SEOUL (Reuters) - South Korea has finalised a power supply plan that aims to make renewables the country’s fuel of choice for power generation for the next 15 years, its energy ministry said on Friday.
The plan is largely unchanged from a draft released earlier this month that outlined the gradual reduction in use of coal and nuclear fuel as the usage of gas and renewables for power generation increased over 2017-2031.
“We plan to carry out the country’s energy policy shift smoothly based on the outline of the plan,” the ministry said in a statement.
South Korea plans to meet 20 percent of its total electricity consumption with renewables by 2030.
To achieve that goal, Asia’s fourth-largest economy aims to increase its installed capacity of renewable power to 58.5 gigawatts (GW) by 2030, from 11.3 GW this year.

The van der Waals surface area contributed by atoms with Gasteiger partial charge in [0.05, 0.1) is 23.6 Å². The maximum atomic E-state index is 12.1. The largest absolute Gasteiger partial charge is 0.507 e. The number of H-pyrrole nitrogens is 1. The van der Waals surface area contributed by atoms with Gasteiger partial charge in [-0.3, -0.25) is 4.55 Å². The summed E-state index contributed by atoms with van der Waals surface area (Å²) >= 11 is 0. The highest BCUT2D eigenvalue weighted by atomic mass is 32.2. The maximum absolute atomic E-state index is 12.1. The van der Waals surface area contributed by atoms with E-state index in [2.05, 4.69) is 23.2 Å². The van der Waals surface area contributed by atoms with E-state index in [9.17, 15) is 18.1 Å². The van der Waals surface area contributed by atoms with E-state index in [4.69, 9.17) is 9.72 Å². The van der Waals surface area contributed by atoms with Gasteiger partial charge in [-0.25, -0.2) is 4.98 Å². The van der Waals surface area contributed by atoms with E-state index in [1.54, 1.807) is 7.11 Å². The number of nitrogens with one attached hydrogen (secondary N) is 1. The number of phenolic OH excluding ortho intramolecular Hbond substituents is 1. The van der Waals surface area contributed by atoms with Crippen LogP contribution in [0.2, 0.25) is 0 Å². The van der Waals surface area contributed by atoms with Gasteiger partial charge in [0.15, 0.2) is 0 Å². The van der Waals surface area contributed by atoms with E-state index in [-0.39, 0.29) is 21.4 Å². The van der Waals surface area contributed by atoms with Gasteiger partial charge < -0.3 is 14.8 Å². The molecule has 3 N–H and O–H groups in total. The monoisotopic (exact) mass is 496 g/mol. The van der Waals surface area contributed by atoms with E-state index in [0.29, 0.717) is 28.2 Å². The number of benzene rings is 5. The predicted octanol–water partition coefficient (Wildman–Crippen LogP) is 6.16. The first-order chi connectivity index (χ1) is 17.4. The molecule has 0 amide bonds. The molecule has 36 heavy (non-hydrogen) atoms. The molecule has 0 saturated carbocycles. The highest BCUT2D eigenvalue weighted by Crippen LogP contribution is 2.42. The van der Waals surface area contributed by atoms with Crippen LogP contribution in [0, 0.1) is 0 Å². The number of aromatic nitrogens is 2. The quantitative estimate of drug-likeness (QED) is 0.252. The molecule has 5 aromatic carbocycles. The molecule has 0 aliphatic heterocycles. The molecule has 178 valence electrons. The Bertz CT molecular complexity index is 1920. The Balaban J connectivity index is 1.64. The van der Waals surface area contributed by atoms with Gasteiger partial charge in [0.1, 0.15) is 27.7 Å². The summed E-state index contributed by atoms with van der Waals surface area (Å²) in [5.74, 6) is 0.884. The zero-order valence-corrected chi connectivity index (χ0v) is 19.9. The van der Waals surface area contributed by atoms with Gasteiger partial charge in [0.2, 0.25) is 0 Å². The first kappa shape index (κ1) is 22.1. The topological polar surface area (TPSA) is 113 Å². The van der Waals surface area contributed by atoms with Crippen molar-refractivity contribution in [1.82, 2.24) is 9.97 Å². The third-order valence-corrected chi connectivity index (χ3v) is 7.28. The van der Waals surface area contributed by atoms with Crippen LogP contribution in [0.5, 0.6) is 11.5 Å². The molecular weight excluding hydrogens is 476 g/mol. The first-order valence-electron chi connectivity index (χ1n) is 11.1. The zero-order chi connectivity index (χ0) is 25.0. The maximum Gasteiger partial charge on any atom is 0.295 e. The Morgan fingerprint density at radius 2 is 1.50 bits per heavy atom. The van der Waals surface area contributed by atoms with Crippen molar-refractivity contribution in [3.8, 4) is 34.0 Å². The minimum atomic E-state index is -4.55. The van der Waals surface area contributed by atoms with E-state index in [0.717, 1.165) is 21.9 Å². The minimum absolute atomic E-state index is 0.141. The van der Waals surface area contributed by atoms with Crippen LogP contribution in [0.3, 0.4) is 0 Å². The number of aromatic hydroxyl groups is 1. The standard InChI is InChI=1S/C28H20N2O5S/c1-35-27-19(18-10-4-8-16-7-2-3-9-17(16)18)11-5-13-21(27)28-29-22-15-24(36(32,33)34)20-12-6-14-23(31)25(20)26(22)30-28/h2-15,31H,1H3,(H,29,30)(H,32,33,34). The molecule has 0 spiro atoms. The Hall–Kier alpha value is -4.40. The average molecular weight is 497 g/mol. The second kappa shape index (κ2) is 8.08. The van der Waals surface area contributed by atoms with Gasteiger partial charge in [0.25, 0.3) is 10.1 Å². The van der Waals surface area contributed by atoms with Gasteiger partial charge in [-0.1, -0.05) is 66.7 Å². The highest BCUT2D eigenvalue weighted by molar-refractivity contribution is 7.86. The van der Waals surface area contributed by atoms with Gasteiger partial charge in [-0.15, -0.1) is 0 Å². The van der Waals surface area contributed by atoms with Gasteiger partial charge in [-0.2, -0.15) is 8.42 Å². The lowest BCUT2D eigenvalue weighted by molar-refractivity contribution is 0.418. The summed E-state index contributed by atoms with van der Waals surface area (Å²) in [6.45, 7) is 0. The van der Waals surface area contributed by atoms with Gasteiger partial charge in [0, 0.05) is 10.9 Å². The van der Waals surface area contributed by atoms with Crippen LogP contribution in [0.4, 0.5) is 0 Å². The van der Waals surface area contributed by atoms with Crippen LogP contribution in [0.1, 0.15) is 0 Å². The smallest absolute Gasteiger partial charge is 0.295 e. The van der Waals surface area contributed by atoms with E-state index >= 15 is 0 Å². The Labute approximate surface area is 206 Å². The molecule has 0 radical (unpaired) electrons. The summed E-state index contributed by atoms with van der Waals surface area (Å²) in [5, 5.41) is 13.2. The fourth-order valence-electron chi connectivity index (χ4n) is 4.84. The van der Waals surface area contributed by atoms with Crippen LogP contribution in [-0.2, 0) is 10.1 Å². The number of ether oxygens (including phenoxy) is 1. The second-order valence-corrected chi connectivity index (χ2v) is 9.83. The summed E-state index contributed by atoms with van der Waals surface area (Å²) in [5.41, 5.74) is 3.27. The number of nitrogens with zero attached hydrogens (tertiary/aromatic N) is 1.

Last week, the energy ministry said the plan called for adding 30.8 GW of solar power generating capacity and 16.5 GW of wind power capacity.
South Korea now generates more than 70 percent of its power from coal and nuclear, while renewables account for 6 percent.
Under the plan, coal’s share of power generation will fall to 36.1 percent in 2030 and nuclear to 23.9 percent, but the sectors will still make up more than half of the country’s total power generation at the end of the next decade.
Reporting By Jane Chung; Editing by Tom Hogue
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